"Corn production outside the United
States in 2003-04 is expected to be 900 million bushels, or 6.6
percent, less than during 2002-03," said Darrel Good. "Foreign
production of all coarse grains is expected to be down only 3.3
percent. As a result, world coarse grain consumption is expected to
expand by nearly 2 percent. Stocks of coarse grains will be drawn
down, but consumption will apparently not be restricted."
Good's comments came as he reviewed the
USDA's December updates of projections of U.S. and world supply and
consumption of grains and oilseeds, which contained some important
changes from the November projections.
"Changes on the supply side were
dominated by Argentina, where projections of production were lowered
for wheat, corn, soybeans and sunflowers," he said. "Production of
wheat and soybeans is still expected to exceed that of last year,
but corn and sunflower production is expected to be smaller than the
"The corn crop is projected at 530
million bushels, compared to a crop of 610 million bushels last
year. Soybean production is forecast at 1.34 billion bushels, up
from 1.3 billion produced last year."
The lower projection of wheat
production in Argentina was accompanied by a smaller projection for
the crop in the European Union, but those declines were more than
offset by larger projections for Canada, Australia and Iran. Still,
the 2003-04 world wheat crop is expected to be 3 percent smaller
than the crop of last year and 5 percent smaller than the crop of
two years ago.
World wheat consumption is expected to
exceed production by nearly 1.4 billion bushels, resulting in
another decline in world stocks.
For the United States, the USDA
increased the projection of exports for the current year by 25
million bushels, to an eight-year high of 1.1 billion bushels.
Through the first half of the year, U.S. wheat exports are lagging
the projected pace, but unshipped sales are large enough to make the
projection look reasonable. Year-ending (June 1, 2004) U.S. stocks
of wheat are projected at 583 million bushels, compared with stocks
of 491 million at the start of the year.
"The smaller soybean production
forecast for Argentina was not offset by increases for any other
producing country," Good noted. "The Brazilian crop is forecast at
2.2 billion bushels, about 275 million larger than last year's crop.
World production in 2003-04 is still expected to be 100 million
bushels larger than the 2002-03 crop despite a 300-million-bushel
decline in U.S. production.
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"In addition, world production of other
oilseeds is still expected to exceed last year's production by 10
percent, led by a 17 percent increase in rapeseed production. World
soybean and total oilseed stocks are expected to remain large, even
with a 7 percent increase in world consumption."
The USDA made no changes in the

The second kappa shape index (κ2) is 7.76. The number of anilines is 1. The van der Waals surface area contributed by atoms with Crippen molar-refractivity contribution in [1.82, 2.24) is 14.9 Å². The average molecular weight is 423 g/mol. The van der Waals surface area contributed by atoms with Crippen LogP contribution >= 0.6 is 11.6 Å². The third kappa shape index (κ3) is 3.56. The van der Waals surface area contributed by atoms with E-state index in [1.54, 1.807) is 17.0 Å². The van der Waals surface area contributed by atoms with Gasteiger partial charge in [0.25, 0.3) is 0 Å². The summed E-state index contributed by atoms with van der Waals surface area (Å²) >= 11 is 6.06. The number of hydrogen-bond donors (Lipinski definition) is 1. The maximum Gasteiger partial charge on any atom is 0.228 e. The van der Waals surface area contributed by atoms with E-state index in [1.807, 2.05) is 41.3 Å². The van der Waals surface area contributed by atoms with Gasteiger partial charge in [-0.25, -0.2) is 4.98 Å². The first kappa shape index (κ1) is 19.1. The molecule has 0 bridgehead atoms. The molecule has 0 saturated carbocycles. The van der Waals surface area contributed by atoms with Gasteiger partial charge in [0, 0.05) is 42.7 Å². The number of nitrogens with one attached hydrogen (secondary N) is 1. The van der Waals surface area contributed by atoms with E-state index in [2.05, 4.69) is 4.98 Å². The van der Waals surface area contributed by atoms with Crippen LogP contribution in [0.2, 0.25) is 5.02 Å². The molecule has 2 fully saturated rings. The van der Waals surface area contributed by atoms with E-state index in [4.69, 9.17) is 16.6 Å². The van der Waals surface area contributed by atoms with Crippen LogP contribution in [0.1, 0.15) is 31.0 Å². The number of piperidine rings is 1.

projection of use of U.S. soybeans during the 2003-04 marketing
year. Total use cannot exceed the current projections, due to
limited supplies, but some had anticipated a large export projection
and a smaller projection of domestic crush. Through the first
quarter of the year, USDA reports indicate that U.S. soybean exports
were about 7.6 percent larger than exports during the same period
last year. Exports for the year are projected to be down 14.8
"The Census Bureau estimates of exports
for September and October 2003 are 15 million bushels larger than
the USDA estimate," Good said. "As of Dec. 4, exports plus unshipped
sales were still 12.6 percent larger than the total of a year ago,
even after two consecutive weeks of modest sales."
Due to higher-than-expected prices to
date and indications that soybean use is still proceeding too
rapidly, the USDA increased the forecast of the marketing-year
average price by 15 cents per bushel. The average is expected to
fall in a range of $6.85 to $7.65.
"The pace of export sales and the
development of the South American crop will determine price behavior
over the next several weeks," said Good. "The market will be
especially sensitive to reports that monitor the development of
Asian rust in the Brazilian crop. Some are already beating the rust
drum pretty hard."
For the 2003-04 U.S. corn marketing
year, the USDA increased the forecast of corn exports by 50 million
bushels, to a three-year high of 1.925 billion bushels. That
projection is 21 percent larger than last year's exports. Shipments
during the first quarter of the year were about 20 percent larger
than last year's exports. As of Dec. 4, large unshipped sales put
total export commitments (shipments plus sales) 27.5 percent ahead
of last year's pace.
will continue to watch Chinese export activity for signs that U.S.
exports will differ from current projections," said Good.
"Widespread anticipation of reduced competition from China has
pushed cash corn prices to the highest level of the marketing year.
The USDA raised its forecast of the 2003-04 U.S. average farm price
by 10 cents per bushel, in a range of $2 to $2.40."
of Illinois news release]